The Sahel: "In 2020, more civilians were killed by the security forces than by extremist groups"

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In an op-ed article in the French daily newspaper, Le Monde, the human rights activist Drissa Traoré highlights "the failure of a strategy that focuses entirely on security issues without improving protection for civilians." Mr Traoré is coordinator of the joint programme of FIDH and the Malian Association for Human Rights (AMDH), a member of the People’s Coalition for the Sahel.

"The results are there to see," declared French President Emmanuel Macron in his New Year address to French forces on 19 January. A few days earlier, in an interview published in the French daily newspaper, Le Parisien, his minister of defence welcomed with satisfaction "significant military successes." In the run-up to the G5 Sahel Summit, which sees African, French and European leaders meet in the Chadian capital of N’Djamena on 15 and 16 February to review the results of the strategy to stabilize the Sahel, there is talk of "operational progress." But for us, the Sahel civil society actors who are working closest to the populations affected by the multiple crises impacting our region, it is difficult to reconcile these declarations with the reality on the ground.

For civilians in the Sahel, 2020 proved the deadliest year yet, claiming almost 2,400 victims in Burkina Faso, Mali and Niger, according to data on the website of the Armed Conflict Location & Event Data Project (ACLED). No week goes by without us being alerted to fresh attacks. The violence has led to the enforced displacement of more than two million people. For a farmer, whose family has been living for months under a tarpaulin in a makeshift camp, far from his field and with his children deprived of their schooling, the results mentioned by President Macron are not, in fact, there to see. The massive deployment of Sahelian, French, European and UN troops has not as yet brought him his yearned-for and rightful security.

Unpunished crimes

The scaling-up of antiterrorist operations, which the French president and his Sahelian counterparts at the Pau Summit decided on a year ago, has had unexpected, tragic consequences: in 2020, more civilians and unarmed suspects were killed by the defence and security forces than by extremist groups. This trend signals the failure of a strategy that focuses entirely on security issues without improving protection for civilians. Even more serious is the fact that it hampers the reinstatement of the State, despite this goal being rightly prioritised by participants at the Pau Summit. How can confidence be restored in the State when men in uniform are perceived as a threat by a large proportion of the population?

This sentiment is fuelled by a string of serious abuses that remain unpunished. Among the growing list of grieving towns and villages, three cases stand out. In Inates in Niger, the National Commission on Human Rights (CNDH) identified 71 bodies of civilians in mass graves and showed that responsibility lay with elements in the defence and security forces operating in March-April 2020. In the Burkina Faso town of Djibo, the deaths of over 210 people in mass executions attributed to government forces were recorded by Human Rights Watch between November 2019 and June 2020. In Binedama in Mali, 37 people, including several women and children, were killed on 5 June 2020 in an assault on their village by a military convoy of 20 vehicles accompanied by self-appointed defence militias, according to a UN expert.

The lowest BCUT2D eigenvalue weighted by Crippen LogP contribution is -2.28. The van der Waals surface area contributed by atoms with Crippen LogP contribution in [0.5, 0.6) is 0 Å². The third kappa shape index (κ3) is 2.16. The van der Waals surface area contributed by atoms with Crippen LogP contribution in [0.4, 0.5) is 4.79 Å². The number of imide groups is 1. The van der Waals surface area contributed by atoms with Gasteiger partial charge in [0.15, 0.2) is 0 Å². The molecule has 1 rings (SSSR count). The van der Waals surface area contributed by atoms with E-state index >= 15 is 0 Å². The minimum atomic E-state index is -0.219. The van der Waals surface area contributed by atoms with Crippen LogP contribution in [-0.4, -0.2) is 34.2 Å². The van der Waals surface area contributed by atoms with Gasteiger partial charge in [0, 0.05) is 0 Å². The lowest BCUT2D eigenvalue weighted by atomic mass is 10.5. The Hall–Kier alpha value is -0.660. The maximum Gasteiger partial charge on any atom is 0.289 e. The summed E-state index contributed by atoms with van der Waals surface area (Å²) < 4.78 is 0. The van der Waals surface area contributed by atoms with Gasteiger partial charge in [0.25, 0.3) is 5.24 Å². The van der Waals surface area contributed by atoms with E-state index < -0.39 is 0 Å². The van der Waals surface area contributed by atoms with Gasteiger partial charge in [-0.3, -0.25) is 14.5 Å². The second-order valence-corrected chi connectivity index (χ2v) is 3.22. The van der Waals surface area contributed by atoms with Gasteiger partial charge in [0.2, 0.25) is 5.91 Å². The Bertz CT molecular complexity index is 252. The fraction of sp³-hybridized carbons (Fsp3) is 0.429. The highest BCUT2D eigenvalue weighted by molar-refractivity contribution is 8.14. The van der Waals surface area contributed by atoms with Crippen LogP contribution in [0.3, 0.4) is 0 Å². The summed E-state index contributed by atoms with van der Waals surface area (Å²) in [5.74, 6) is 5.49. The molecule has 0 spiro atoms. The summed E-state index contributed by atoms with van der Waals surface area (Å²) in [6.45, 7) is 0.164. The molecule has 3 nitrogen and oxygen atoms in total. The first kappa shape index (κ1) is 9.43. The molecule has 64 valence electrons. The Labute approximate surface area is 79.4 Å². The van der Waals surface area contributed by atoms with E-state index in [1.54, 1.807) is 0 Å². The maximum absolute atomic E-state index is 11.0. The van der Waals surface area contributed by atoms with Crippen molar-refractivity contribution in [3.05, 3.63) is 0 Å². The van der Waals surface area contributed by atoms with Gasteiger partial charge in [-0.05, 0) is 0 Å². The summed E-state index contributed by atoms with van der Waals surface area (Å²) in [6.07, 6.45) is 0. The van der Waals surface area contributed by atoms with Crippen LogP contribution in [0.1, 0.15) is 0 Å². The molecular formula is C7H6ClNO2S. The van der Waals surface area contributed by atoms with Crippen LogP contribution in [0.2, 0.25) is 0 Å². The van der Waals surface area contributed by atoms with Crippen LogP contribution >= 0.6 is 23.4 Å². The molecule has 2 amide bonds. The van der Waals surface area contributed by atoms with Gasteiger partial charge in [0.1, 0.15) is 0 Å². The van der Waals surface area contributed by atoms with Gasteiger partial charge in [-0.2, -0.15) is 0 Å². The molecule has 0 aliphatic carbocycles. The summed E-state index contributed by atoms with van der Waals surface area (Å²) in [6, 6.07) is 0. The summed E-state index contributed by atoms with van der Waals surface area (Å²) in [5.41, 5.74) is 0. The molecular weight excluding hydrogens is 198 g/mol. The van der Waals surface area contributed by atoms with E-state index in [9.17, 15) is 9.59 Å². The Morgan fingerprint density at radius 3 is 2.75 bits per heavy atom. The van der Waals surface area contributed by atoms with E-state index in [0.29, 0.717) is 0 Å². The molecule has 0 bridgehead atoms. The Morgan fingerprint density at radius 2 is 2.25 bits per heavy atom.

Someone who escaped the Inates massacres confided to CDNH investigators that: "When you’re more afraid of the soldier who is supposed to protect you than of the armed bandit who could kill you, it doesn’t make sense." Nine months after the events, no Niger official has travelled to the site to pay homage to the victims. No reparations have yet been paid to the families. The judicial proceedings announced by the authorities still have not materialised. In Burkina Faso, the commitments given to investigate acts of violence committed by the armed forces have not led to any significant progress. In Mali, court orders for proceedings against the soldiers involved in the incidents have indeed been signed, but no arrest warrant has been issued, a failure condemned by the UN.

Populations show defiance

It is not just imperative for governments in the region to ensure justice for the victims of crimes committed by members of the defence and security forces in the Sahel, in accordance with their international obligations, it is also a precondition for re-establishing trust between the populations and those who govern them, and thus for restoring stability in the region. Crimes that go unpunished heighten tensions between communities and fuel the cycle of violence by making recruitment easier for the armed groups that exploit the frustration and defiance populations feel towards the authorities.

In June 2020, the heads of state at the G5 Sahel Summit undertook to impose "exemplary sanctions" on the elements of the defence and security forces acknowledged as guilty of violent abuses. Six months later, their commitments remain unfulfilled. The N’Djamena Summit provides an opportunity for them to match words with action by placing protecting civilian populations, human rights and fighting impunity at the heart of a renewed strategy for the Sahel, as recommended by the National Commission for Human Rights for the Sahel. Faced with the limitations of the security-based approach, France and the other partners must encourage this re-ordering of priorities, a precondition for a return to stability in the Sahel.

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